• Bankruptcy prediction for credit risk using neural networks: A survey and new results - The prediction of corporate bankruptcies is an important and widely studied topic since it can have significant impact on bank lending decisions and profitability. This work reviews the topic of bankruptcy prediction, with emphasis on neural-network (NN) models and develops an NN bankruptcy prediction model, proposing novel indicators for the NN system.

Peer-to-Peer Lending

  • Network based credit risk models - Peer-to-Peer lending platforms may lead to cost reduction, and to an improved user experience. These improvements may come at the price of inaccurate credit risk measurements. The authors propose to augment traditional credit scoring methods with “alternative data” that consist of centrality measures derived from similarity networks among borrowers, deduced from their financial ratios.

Sample Selection

Feature Selection

  • A multi-objective approach for profit-driven feature selection in credit scoring - In credit scoring, feature selection aims at removing irrelevant data to improve the performance and interpretability of the scorecard. Standard techniques treat feature selection as a single-objective task and rely on statistical criteria such as correlation. Recent studies suggest that using profit-based indicators may improve the quality of scoring models for businesses.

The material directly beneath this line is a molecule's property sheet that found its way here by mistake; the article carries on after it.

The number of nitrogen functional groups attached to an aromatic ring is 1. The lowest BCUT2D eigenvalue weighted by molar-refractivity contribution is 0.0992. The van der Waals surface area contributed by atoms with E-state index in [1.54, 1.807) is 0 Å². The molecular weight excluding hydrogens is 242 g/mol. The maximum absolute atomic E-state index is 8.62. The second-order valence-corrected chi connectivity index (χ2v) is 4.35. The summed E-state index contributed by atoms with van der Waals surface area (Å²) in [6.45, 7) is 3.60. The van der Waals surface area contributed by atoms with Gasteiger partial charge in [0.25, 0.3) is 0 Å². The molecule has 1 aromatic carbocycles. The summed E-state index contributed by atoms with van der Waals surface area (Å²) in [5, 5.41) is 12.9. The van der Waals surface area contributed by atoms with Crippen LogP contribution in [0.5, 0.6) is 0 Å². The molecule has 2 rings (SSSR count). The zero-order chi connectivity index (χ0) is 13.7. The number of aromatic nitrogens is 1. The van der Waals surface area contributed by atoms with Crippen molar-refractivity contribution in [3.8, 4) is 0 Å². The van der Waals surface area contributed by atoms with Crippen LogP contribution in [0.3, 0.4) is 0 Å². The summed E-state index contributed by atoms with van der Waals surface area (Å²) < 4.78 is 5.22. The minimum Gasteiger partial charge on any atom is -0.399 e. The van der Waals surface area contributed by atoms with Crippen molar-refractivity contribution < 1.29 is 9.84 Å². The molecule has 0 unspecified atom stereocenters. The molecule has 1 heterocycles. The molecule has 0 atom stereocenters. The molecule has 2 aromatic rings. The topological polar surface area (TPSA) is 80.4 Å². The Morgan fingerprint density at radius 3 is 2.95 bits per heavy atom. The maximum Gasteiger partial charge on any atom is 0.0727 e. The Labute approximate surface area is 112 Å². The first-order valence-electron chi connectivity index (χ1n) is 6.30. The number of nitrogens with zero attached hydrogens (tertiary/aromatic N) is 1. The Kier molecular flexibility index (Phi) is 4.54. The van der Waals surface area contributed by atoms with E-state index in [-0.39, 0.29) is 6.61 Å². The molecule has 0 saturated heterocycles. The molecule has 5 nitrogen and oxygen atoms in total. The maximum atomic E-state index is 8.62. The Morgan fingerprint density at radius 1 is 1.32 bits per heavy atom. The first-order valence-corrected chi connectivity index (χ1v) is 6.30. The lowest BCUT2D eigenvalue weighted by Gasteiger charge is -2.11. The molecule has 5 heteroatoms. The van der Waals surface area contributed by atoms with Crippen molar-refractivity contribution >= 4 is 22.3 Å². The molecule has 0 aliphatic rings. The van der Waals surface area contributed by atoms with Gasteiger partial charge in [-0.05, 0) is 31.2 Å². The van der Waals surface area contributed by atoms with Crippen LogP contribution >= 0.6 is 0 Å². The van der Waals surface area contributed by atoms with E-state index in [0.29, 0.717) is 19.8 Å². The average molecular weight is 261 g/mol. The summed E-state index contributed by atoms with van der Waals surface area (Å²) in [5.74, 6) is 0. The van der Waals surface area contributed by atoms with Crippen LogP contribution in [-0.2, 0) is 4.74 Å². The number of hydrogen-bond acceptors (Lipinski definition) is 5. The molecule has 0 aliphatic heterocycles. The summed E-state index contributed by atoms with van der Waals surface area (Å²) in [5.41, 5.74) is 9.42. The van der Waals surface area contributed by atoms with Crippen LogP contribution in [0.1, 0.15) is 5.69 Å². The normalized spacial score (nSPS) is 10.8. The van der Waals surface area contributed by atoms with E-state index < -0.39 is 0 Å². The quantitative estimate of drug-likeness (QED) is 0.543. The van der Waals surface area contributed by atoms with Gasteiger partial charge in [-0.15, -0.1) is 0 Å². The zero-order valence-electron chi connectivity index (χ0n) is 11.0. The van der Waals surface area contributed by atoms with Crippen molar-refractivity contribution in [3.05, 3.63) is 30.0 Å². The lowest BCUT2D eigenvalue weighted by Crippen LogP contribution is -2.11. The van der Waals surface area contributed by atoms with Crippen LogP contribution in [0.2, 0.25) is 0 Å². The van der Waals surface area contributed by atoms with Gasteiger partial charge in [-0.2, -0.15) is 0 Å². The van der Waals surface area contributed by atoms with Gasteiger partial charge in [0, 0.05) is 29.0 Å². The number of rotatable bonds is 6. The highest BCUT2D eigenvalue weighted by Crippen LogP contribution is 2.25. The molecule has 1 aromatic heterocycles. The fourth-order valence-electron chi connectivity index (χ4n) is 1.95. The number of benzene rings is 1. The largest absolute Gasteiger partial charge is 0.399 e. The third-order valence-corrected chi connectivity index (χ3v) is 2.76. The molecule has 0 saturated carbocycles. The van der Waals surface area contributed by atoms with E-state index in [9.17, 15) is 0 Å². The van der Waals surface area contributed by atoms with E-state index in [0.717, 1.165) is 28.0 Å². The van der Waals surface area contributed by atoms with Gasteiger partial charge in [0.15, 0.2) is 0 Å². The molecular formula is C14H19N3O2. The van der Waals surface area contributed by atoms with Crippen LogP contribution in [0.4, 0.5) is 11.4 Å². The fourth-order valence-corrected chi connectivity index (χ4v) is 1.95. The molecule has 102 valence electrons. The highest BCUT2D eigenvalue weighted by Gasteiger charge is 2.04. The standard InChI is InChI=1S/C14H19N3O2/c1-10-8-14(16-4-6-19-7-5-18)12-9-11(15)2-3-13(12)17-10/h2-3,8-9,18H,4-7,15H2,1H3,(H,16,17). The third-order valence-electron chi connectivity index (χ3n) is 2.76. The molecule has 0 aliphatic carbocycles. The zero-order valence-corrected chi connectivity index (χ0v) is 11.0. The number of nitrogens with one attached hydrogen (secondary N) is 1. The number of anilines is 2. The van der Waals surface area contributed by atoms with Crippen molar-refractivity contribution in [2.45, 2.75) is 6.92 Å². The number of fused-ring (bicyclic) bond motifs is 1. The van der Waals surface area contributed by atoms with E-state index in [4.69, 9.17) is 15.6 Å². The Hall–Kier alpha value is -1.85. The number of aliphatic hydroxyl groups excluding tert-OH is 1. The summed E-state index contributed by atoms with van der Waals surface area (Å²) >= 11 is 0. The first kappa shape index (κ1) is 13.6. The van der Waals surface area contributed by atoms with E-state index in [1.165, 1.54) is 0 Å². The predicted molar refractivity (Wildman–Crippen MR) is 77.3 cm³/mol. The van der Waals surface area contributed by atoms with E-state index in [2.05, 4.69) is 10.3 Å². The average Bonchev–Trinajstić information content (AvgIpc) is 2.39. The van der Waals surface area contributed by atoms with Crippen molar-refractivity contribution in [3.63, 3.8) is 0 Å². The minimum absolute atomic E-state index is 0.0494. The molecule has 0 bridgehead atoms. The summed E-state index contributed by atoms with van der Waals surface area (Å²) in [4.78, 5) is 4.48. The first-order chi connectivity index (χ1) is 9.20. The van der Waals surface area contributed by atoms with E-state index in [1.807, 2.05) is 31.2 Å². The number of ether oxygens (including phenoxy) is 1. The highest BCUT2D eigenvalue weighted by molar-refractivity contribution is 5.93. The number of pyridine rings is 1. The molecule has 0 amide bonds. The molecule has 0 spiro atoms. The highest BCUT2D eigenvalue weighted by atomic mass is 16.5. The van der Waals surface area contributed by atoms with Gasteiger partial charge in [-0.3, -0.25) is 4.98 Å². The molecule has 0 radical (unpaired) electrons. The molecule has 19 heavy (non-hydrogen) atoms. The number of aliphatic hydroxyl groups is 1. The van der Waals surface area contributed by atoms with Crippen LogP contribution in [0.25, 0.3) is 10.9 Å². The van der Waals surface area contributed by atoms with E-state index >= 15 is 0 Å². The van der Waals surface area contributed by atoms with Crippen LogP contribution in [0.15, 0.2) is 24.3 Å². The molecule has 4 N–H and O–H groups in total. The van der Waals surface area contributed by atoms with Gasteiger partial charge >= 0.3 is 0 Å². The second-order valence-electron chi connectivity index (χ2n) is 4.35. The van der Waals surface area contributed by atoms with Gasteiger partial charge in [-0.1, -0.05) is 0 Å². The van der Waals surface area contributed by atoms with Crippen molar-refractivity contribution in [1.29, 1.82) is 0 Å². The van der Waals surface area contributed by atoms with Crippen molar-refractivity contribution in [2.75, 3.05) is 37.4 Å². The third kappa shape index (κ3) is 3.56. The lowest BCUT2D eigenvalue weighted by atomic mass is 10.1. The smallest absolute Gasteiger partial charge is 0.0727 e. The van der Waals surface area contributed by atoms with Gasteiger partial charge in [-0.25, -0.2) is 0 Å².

• Data mining feature selection for credit scoring models - The features used may have an important effect on the performance of credit scoring models. The process of choosing the best set of features for credit scoring models is usually unsystematic and dominated by somewhat arbitrary trial. This paper presents an empirical study of four machine learning feature selection methods.

  • Combination of feature selection approaches with SVM in credit scoring - An effective classificatory model in credit scoring will objectively help managers who rely on intuitive experience. This study proposes four approaches using the SVM (support vector machine) classifier for feature selection that retain sufficient information for classification purposes.

Model Explainability

  • Explainable Machine learning in Credit Risk Management - Proposes an explainable AI model that can be used in credit risk management and, in particular, in measuring the risks that arise when credit is borrowed employing credit scoring platforms.

  • Machine learning explainability in finance: an application to default risk analysis - This Staff Working Paper from the Bank of England proposes a framework for addressing the ‘black box’ problem present in some Machine Learning (ML) applications.

  • Regulatory learning: How to supervise machine learning models? An application to credit scoring - The arrival of Big Data strategies is threatening the latest trends in financial regulation related to the simplification of models and the enhancement of the comparability of approaches chosen by financial institutions. Indeed, the intrinsic dynamic philosophy of Big Data strategies is almost incompatible with the current legal and regulatory framework as illustrated in this paper. Besides, the model selection may also evolve dynamically forcing both practitioners and regulators to develop libraries of models, strategies allowing to switch from one to the other as well as supervising approaches allowing financial institutions to innovate in a risk mitigated environment.

Contribute to this list: https://github.com/mourarthur/awesome-credit-modeling